The next Casual Conversation is on Sunday, October 23 at 3 pm Eastern, and features classmate John Leavitt and his wife Sue.   The topic is Management of the Family Forest in Northeastern United States, and is described below in detail.   I hope that you will join us for what promises to be a terrific session.

Lots of issues to consider, lots of questions to ask about the proper stewardship of family-owned forest holdings in New England.  Even if you don’t live in New England, and even if you do and don’t own forest land, your friends, neighbors, and family members may well gain from your newly-acquired wisdom.

The usual rules apply: email me at by close of business on Friday October 21 with your RSVP.  The link will go out Friday or Saturday; don’t expect it beforehand.

See you soon.  Arthur

From John:


Much of what Sue and I will address is generally relevant and applicable to forests everywhere, but the qualifiers in the title serve to narrow the topic to those situations where we have had the most training and personal experience.  Time spent  in and around New England's forests has been a major influence in who we are today.  As children and young adults we were privileged to explore and then enjoy recreation in forests belonging to others, and for the last 25 years we have been privileged to be the owners and stewards of 130+ acres in northeastern CT..

The northeastern corner of the US is among the most heavily forested areas, and ME and NH with 89% and 88% forest cover are the most forested states.  CT has nearly 70% forest cover, and the great majority of this is privately owned.  Hence the decisions affecting the health of the forest, its usage today and its future are largely in the hands of ordinary folks, not the government, and not directly forestry professionals.  A small portion of the privately owned forest is in the hands of corporations involved with wood products such as pulp and paper companies up north and timber raising and harvesting operations, but most are mom and pop entities who own land that has been passed down through the family..  Not surprisingly, in Connecticut the average age of forest landowners with 20 or 30 acres or more is well above the median for the population.

Much of the conventional wisdom on how to best care for forest land has been to leave it alone.  Although well-meaning, this approach rules out activities which will improve the diversity of species and the quality of the trees, which represent future value that can be put toward other enhancement activities.  It precludes addressing the threats of invasive species and damaging insect infestations and often affects the habitat for birds and animals, which in turn impact the aesthetics for recreation usage. Selective cutting can remove poorly formed trees and undesirable species while opening the forest canopy so that younger trees can reach maturity as quality specimens.  .Much of central and southern New England's forests were old farms or were charcoal  plantations , or both a century ago.  As they reforested in the early to mid twentieth century, they yielded even aged forests which are now all approaching maturity at the same time and which do not provide the diversity of habitat for a healthy wildlife population.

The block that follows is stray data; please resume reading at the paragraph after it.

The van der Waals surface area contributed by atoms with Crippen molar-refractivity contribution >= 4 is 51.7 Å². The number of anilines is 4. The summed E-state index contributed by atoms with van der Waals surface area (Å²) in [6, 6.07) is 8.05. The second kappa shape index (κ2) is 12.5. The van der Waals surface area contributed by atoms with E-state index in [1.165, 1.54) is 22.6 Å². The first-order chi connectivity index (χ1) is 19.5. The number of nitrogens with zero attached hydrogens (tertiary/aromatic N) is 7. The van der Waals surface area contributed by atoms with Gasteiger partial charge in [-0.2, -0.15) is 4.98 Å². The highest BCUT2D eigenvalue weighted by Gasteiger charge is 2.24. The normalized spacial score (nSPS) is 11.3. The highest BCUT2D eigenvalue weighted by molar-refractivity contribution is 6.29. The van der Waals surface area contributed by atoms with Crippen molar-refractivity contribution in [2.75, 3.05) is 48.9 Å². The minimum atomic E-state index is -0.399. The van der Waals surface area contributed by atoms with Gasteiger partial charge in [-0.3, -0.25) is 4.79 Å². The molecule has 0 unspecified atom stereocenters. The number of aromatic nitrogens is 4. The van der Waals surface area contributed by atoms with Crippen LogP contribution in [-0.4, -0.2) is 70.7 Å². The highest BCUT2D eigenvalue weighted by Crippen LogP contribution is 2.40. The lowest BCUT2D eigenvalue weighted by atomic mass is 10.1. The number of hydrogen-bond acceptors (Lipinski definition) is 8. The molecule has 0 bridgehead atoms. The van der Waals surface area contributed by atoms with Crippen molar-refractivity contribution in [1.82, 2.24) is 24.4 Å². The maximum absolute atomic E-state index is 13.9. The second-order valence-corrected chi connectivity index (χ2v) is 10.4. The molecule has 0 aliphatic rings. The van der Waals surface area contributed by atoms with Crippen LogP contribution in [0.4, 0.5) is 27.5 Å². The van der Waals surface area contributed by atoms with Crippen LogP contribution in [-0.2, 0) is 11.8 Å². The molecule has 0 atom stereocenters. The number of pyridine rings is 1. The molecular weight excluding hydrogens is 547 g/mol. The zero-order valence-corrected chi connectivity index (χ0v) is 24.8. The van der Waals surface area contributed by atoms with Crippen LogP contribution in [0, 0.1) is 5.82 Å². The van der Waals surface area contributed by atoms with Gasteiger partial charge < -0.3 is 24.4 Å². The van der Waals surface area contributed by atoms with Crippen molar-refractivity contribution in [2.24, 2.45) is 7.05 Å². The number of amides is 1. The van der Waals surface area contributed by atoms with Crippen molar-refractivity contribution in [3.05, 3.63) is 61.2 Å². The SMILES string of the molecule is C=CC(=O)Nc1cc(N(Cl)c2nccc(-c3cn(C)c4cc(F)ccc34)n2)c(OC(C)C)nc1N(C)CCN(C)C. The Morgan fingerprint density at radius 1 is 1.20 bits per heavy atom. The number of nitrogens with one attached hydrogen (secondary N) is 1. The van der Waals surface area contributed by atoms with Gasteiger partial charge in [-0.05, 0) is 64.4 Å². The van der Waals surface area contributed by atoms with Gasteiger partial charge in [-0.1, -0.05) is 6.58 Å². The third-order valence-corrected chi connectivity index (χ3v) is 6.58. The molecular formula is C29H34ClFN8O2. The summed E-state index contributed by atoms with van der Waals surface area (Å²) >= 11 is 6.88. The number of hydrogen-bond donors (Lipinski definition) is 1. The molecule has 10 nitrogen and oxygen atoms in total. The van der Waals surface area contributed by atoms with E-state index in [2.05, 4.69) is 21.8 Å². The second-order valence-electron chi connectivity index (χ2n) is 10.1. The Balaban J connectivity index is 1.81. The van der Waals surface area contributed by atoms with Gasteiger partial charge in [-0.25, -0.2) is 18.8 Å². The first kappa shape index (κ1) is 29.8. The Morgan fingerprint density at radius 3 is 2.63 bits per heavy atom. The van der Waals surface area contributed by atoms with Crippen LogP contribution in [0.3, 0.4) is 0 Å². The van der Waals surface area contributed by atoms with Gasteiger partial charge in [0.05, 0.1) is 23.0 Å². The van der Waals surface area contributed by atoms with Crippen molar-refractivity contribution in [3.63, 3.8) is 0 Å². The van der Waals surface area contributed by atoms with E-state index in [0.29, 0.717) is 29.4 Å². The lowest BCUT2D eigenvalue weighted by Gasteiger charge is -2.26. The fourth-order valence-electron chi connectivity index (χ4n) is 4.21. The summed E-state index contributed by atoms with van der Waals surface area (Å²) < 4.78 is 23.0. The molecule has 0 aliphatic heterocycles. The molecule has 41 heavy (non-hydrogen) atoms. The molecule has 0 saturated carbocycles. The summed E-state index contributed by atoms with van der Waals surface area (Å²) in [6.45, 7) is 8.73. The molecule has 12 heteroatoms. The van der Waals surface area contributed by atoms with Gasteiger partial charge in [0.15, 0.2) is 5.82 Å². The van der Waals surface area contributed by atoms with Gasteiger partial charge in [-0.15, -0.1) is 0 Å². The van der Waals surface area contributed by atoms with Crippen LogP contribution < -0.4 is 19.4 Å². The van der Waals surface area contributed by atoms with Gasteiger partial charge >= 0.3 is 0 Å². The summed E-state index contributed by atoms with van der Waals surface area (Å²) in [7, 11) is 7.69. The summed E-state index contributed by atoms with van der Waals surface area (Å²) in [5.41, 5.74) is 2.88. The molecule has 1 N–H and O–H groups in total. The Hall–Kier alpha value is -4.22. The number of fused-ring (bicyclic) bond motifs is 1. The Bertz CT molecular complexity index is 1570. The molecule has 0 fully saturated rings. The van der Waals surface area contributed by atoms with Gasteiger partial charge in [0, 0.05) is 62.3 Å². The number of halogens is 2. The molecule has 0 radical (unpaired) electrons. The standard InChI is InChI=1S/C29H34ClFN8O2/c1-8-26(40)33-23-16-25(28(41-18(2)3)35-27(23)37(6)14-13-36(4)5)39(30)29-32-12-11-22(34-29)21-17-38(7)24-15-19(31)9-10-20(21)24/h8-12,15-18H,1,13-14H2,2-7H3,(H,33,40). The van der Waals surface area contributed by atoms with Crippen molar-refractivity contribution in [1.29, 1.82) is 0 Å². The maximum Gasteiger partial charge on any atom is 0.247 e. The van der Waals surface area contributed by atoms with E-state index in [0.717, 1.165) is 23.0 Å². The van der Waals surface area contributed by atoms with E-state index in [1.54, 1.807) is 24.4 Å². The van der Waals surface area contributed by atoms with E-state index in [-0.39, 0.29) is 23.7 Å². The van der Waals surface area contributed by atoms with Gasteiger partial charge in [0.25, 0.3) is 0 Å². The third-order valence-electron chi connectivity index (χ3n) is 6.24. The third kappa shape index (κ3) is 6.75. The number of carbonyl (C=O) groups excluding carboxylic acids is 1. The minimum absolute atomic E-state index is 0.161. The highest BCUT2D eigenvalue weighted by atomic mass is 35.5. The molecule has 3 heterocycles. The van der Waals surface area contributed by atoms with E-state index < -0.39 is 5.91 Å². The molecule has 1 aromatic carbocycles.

The private landowner can take assertive steps for their forest, for both today and tomorrow.  Identify your goals for your forest, for this year and next:  Is it recreation, wildlife, hunting, or just improving the view from the porch.?  Are you looking to generate income from timber in a way which will develop a stream of profitable timber harvest for decades to come?  Do you want to provide firewood for your family for this winter and many in the future?   Look at your goals for the future of the land:  After you're gone will it stay in the family?.  If  not, do you want to protect it from development or fragmentation?  There are a  number of options for making these things happen.  The key to all of these things is knowledge.  What do you want to happen to your forest?  What will it cost?   What cost sharing options are there?   And who will likely be the ultimate decision maker?  Statistically,  the decision about the future of most family forest land will be made by a woman;  Does she have the tools to make the informed decision you decide upon?


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